• Dave

    nice statue

  • Vachequipis

    The proportions are as near as dammit  perfection the only thing that I would change are those fatboy disks, I like spokes and sometimes snowflakes, but hey ho thast easy to change! Feck I want to own this bike, if only I could afford it!!!!!! 

  • Briton Bees

    Excellent !

  • Sean

    Tough crowd… Tough crowd today… Change the wheels and the tires (off a ’42 Buick) and I’d ride it all day. Cafe seat is sweet.

  • Steve Ducharme

    Decent enough I suppose bit the Corker tire trend is going to get someone killed one of these days.  That is IF they intend to  ever actually ride what are essentially vintage concept bikes.

  • Philip Pointer


  • Phil g

    this is the first “cafe racer” that i have actually stopped to look at in a long time, im a big fan of the minimalist look, no fenders, lots of open spaces, a long skinny fuel tank and a classy but not too flashy paint reminds me a lot of my own build but those wheels are killing me!!!

  • Cliff Overton

    Tend to agree with the good folk here on the heavy tyre and wheel look – I think I would have liked to see some spokes on this classic looking bike. By the way – where can I get velocity stacks with those dome mesh filters to fit my Black Bomber?

  • Artem

    It looks pretty heavy and unproportioned in person – I saw it at Motopark 2011 in Moscow, when we exhibited our caferacer there. “The Machine” is much more stunning…

  • DindarTheGrey

    A gorgeous bike once again ruined by the stupid tyre choice. I dont know when or why this fashion started but I do know that when we were building 'cafe racer' style bikes in the seventies and eighties we chose the stickiest rubber available, profiled for cornering. TT100's , Pirelli Phantoms , Avon Roadrunners , Michelin PZ2 ( or PZ4 if we could get them).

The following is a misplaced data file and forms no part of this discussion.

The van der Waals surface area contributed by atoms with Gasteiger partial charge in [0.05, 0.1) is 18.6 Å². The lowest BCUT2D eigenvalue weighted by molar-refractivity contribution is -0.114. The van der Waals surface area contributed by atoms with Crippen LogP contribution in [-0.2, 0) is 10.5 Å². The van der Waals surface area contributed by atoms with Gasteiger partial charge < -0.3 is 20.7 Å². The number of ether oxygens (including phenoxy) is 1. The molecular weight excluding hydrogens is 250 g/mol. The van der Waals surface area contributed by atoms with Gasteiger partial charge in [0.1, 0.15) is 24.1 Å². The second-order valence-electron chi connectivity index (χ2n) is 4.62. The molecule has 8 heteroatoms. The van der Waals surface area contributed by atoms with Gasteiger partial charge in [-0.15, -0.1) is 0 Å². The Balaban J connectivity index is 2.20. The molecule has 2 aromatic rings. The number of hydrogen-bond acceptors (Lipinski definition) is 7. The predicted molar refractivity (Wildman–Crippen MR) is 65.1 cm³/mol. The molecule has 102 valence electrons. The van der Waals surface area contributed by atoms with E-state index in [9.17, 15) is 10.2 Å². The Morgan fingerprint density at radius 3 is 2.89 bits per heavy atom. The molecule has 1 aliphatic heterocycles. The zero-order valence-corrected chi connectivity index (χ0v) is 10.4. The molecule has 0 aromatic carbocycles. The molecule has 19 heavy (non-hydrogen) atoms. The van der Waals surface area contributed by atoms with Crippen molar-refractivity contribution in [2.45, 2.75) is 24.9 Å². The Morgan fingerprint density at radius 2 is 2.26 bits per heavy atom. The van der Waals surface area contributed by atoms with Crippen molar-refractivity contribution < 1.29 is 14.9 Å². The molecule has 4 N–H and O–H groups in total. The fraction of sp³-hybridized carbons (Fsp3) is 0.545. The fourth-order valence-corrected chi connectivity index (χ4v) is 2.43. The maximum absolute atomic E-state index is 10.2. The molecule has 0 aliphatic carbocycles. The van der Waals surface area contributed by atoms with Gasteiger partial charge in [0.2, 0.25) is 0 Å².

I like cornering.

  • matt muellner

    Fat bottom girl that’s also too tall.  Drop it a few in, put on more visual pleasing tire/wheel combo & it would be a stunner.  The exhaust could be better with a few minor tweaks such as reverse mega’s.   The stance reminds me of this:    

  • mickdaly

    I’m an OLD biker (yes, I rode cafe racers in the 60s!) and I love that bike! You can be a purist or an admirer .. great job Yuri!

  • Love it!

  • Too heavy of wheels for that bike. And the white walls have to go!! Needs a good set of 19″ spoke wheels and some brickyard tread black walls. 

  • Steve

    Overall I like it a lot. Pipes look a bit too small in diameter and too straight for my liking. Wheels and tyre choice could be improved, but again a minor thing. Nice work!

  • FFL

    Awesome craftsmanship!

  • Popssss

    I want to do a green and brown bike, and I love the green you picked.
    please tell me what it is!!

  • Erik Harland Ludwig

    Very nice, id put some good ol spoke rims on it though.

  • beno dobes

    very nice, clean, simple. but im shure it never gets ridden. beautiful bike but not realy my style…